Just a few of the many, many comments posted last weekend about YENTL–and here are a few focussing on Pesha, the hectoring wife to Avigdor–with our new student subscribers making keen insights as to what marks Pesha as an accomplished woman of commerce, even while chasing Avigdor around the shop with a frying pan for his commercial negligence! The students ask strong artistic questions of playwright Leah Napolin’s choice to present Pesha the way she does, and of our production as to why Pesha comes out characterized so unsympathetically, in contrast to Yentl. Is it necessary to have a villain (of a sort) in this tale? Is there more to Pesha than what some are seeing?
We share reactions to these observations about Pesha from Susan Wiedman Schneider, founding editor and publisher of Lilith Magazine, a media sponsor on this production, and from the show’s director, Shirley Serotsky.
First two excerpts from the show. First at their betrothal ceremony:
ZLATEH. What my Pesha needs is a husband to help out in the store. If you’re smart you’ll do it. No one ever got rich from sitting and shaking his head over the Talmud all day! (Party Guests agree.)
AVIGDOR. I’m not a shopkeeper.
PESHA. I’ll teach you how to be one.
AVIGDOR. A shopkeeper is born a shopkeeper.
PESHA. You’ll learn as you go along. The first rule in business is—buy cheap and sell steep!
FEITL. (Proudly) See, what did I tell you? She’ll be a good provider!
…Contrasted with this snippet, from later in their relationship:
PESHA. Put away the soap.
AVIGDOR. Where shall I put it?
PESHA. On the shelves.
AVIGDOR. But the shelves are filled with pots.
PESHA. So take down the pots and put them somewhere else!
AVIGDOR. (With an armload of pots) Where shall I put them?
PESHA. On your head! (AVIGDOR lets the pots drop.) What’s the matter with you? Pick them up!
AVIGDOR. If you speak to me like that again, I’ll walk out!
PESHA. Ha! See how far you get with no money in your pocket.
AVIGDOR. You never give me any.
PESHA. You don’t earn it! (She notices a fish on the floor.) Who’s been in the herring barrel?
AVIGDOR. A woman came in and bought some soap and herring. She said she’d come back and settle with you later.
PESHA. You let her take them without paying? (Screams) Fool! (She runs out.) Help, thief! Thief! (She runs back in.) Idiot, idiot! You’ll be the death of me! (She grabs a ladle and starts to chase him.)
AVIGDOR. Pesha, please …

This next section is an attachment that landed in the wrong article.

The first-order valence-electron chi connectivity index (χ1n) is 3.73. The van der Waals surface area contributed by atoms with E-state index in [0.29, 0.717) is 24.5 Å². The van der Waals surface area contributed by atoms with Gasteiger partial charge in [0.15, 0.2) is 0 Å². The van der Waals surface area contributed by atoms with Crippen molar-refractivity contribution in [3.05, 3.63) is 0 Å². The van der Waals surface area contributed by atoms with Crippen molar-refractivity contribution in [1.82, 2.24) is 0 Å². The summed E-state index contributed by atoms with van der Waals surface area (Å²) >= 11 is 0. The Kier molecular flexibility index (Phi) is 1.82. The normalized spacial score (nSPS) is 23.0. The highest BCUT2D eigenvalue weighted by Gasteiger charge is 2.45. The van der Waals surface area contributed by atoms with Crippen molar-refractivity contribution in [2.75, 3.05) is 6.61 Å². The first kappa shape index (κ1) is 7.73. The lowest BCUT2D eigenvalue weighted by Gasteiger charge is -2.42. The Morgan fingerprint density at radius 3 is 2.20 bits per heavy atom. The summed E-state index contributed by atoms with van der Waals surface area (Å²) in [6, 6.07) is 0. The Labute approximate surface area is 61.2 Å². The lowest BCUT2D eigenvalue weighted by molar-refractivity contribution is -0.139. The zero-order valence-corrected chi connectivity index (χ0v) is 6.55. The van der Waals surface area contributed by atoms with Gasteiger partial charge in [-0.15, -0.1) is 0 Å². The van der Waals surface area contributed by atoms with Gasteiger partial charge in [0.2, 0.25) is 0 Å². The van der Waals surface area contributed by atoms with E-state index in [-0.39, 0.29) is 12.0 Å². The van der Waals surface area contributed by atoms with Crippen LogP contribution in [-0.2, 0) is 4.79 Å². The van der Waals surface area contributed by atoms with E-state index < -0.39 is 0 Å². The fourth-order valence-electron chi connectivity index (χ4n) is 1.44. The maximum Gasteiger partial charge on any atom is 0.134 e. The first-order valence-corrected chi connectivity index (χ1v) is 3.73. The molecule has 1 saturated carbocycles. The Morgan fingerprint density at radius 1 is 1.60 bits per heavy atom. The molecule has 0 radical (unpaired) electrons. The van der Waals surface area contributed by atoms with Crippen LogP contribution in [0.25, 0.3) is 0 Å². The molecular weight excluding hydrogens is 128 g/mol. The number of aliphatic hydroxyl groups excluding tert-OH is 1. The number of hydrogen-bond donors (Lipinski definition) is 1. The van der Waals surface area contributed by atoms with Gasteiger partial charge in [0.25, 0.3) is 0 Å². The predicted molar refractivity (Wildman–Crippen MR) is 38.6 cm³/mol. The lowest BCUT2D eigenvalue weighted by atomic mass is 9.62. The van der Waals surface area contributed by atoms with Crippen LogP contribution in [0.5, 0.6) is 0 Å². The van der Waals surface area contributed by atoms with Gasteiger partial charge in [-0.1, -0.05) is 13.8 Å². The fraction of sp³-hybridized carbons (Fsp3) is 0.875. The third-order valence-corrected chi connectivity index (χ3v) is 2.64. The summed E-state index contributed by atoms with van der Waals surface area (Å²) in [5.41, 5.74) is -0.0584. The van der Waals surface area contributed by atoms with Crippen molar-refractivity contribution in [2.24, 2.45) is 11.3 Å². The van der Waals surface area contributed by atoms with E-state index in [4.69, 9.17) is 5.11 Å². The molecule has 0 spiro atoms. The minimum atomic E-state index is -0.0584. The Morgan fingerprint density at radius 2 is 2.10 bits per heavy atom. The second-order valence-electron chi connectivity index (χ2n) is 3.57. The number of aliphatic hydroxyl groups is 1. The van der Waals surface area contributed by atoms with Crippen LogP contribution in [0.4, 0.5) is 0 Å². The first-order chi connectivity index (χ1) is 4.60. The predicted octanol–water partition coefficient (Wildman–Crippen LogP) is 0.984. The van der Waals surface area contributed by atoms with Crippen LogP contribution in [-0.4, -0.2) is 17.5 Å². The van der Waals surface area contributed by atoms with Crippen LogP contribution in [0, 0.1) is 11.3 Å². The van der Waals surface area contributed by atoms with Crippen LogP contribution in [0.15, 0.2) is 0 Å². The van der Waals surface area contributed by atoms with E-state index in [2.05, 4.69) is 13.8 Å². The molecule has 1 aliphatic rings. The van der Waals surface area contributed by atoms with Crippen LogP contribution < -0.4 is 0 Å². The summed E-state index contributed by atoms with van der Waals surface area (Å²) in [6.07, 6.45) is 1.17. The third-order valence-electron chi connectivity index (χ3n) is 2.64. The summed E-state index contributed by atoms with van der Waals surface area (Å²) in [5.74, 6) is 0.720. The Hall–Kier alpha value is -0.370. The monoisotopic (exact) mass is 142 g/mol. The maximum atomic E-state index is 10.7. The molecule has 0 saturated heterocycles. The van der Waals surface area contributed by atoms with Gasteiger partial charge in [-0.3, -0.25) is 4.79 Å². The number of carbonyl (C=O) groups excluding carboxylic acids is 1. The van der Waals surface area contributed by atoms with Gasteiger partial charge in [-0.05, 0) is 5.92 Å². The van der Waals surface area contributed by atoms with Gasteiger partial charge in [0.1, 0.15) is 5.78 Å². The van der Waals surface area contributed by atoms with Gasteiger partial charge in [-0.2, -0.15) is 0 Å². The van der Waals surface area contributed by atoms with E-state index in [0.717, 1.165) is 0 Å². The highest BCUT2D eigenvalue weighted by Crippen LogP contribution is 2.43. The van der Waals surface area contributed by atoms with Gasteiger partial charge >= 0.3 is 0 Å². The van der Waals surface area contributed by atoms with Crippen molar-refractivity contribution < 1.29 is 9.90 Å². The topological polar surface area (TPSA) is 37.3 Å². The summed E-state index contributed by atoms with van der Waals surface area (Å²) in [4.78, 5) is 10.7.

PESHA. I’ll murder you! I’ll tear you to pieces! (AVIGDOR tumbles over the stool and sits on the floor holding his head.) Who’ll save me from this half-wit?
And now our student comments:
What is particularly interesting to examine in Leah Napolin’s play adaptation of “Yentl” is the character of Pesha. Pesha is introduced from the very beginning as a widow, whose husband died within the first year of marriage, which is a sign of bad luck. However, more than this, Pesha is seen in the town as a force to be reckoned with when it comes to running a business. She is referred to as more-or-less the breadwinner of her and Avigdoor’s marriage and even publicly scolds Avigdoor when he commits an error at the store. Also, when it comes to the night of their wedding, Pesha is not described as the tender and loving woman to Avigdoor that Hadass strived to achieve with Anshel; Pesha instead seemingly wishes to speed through sex and not bother with Avigdoor’s songs. This is of significance because Hadass was advised by other women of the town to give herself to Anshel in any way he wanted. It can be reasonably inferred then that Pesha, as a woman, was given similar advice. This dynamic Pesha is allowed to maintain in a very strict Jewish society with stringent gender norms intrigues me. After all, whether they are serving meals or being referred to as “footstools,” women are largely seen as servants to men in this play. However, Pesha seems to slightly break free from this as the more traditional role of men to provide for their families falls to her, as she runs a business and receives praise for her ability to make money.
I wish to add a quick note here to say that Pesha definitely does not take on all the stereotypical gender roles of a man in her marriage to Avigdoor. After all, the way Avigdoor and Anshel sexually objectify Pesha’s breasts to compare them to large melons demonstrates they primarily see her for her physical appearance and not for her intelligence in running a business. Pesha is also never seen being allowed to participate in studying or religious practices. But, when compared to the roles of Hadass and the other minor female characters, we see that Pesha certainly takes more liberties as she navigates a society dominated by men and masculine desires.